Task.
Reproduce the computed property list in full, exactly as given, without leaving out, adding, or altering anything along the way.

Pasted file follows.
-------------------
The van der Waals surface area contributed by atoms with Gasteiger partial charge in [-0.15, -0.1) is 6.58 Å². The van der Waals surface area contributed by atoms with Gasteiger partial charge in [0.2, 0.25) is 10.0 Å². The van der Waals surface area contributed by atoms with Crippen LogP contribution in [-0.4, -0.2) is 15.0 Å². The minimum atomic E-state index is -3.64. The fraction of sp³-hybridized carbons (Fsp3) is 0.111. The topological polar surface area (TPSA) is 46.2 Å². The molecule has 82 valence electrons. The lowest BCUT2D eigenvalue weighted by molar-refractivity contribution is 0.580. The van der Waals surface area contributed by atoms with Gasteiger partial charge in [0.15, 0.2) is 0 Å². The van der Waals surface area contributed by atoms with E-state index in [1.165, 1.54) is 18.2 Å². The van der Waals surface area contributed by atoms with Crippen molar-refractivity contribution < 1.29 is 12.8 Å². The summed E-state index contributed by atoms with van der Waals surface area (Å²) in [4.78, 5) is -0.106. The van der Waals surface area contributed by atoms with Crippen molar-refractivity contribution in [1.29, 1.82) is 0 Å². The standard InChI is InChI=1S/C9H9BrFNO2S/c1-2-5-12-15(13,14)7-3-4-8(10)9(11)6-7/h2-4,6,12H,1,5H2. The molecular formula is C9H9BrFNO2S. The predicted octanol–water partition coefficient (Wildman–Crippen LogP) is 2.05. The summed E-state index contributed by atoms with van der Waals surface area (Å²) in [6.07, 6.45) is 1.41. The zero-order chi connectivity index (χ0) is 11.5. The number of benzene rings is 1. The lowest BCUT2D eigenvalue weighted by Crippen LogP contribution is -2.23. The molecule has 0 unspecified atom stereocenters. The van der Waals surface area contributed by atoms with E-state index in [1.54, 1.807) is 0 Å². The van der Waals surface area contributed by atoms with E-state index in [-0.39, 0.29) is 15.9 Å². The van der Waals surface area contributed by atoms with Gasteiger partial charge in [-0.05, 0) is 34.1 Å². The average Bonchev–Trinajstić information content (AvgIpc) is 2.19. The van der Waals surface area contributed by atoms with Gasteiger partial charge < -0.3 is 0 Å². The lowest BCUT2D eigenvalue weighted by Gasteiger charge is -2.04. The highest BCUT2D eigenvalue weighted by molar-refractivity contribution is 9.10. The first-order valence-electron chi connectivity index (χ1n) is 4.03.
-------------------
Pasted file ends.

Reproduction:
The van der Waals surface area contributed by atoms with Gasteiger partial charge in [-0.15, -0.1) is 6.58 Å². The van der Waals surface area contributed by atoms with Gasteiger partial charge in [0.2, 0.25) is 10.0 Å². The van der Waals surface area contributed by atoms with Crippen LogP contribution in [-0.4, -0.2) is 15.0 Å². The minimum atomic E-state index is -3.64. The fraction of sp³-hybridized carbons (Fsp3) is 0.111. The topological polar surface area (TPSA) is 46.2 Å². The molecule has 82 valence electrons. The lowest BCUT2D eigenvalue weighted by molar-refractivity contribution is 0.580. The van der Waals surface area contributed by atoms with Gasteiger partial charge in [0.15, 0.2) is 0 Å². The van der Waals surface area contributed by atoms with E-state index in [1.165, 1.54) is 18.2 Å². The van der Waals surface area contributed by atoms with Crippen molar-refractivity contribution < 1.29 is 12.8 Å². The summed E-state index contributed by atoms with van der Waals surface area (Å²) in [4.78, 5) is -0.106. The van der Waals surface area contributed by atoms with Crippen molar-refractivity contribution in [1.29, 1.82) is 0 Å². The standard InChI is InChI=1S/C9H9BrFNO2S/c1-2-5-12-15(13,14)7-3-4-8(10)9(11)6-7/h2-4,6,12H,1,5H2. The molecular formula is C9H9BrFNO2S. The predicted octanol–water partition coefficient (Wildman–Crippen LogP) is 2.05. The summed E-state index contributed by atoms with van der Waals surface area (Å²) in [6.07, 6.45) is 1.41. The zero-order chi connectivity index (χ0) is 11.5. The number of benzene rings is 1. The lowest BCUT2D eigenvalue weighted by Crippen LogP contribution is -2.23. The molecule has 0 unspecified atom stereocenters. The van der Waals surface area contributed by atoms with E-state index in [1.54, 1.807) is 0 Å². The van der Waals surface area contributed by atoms with E-state index in [-0.39, 0.29) is 15.9 Å². The van der Waals surface area contributed by atoms with Gasteiger partial charge in [-0.05, 0) is 34.1 Å². The average Bonchev–Trinajstić information content (AvgIpc) is 2.19. The van der Waals surface area contributed by atoms with Gasteiger partial charge < -0.3 is 0 Å². The lowest BCUT2D eigenvalue weighted by Gasteiger charge is -2.04. The highest BCUT2D eigenvalue weighted by molar-refractivity contribution is 9.10. The first-order valence-electron chi connectivity index (χ1n) is 4.03.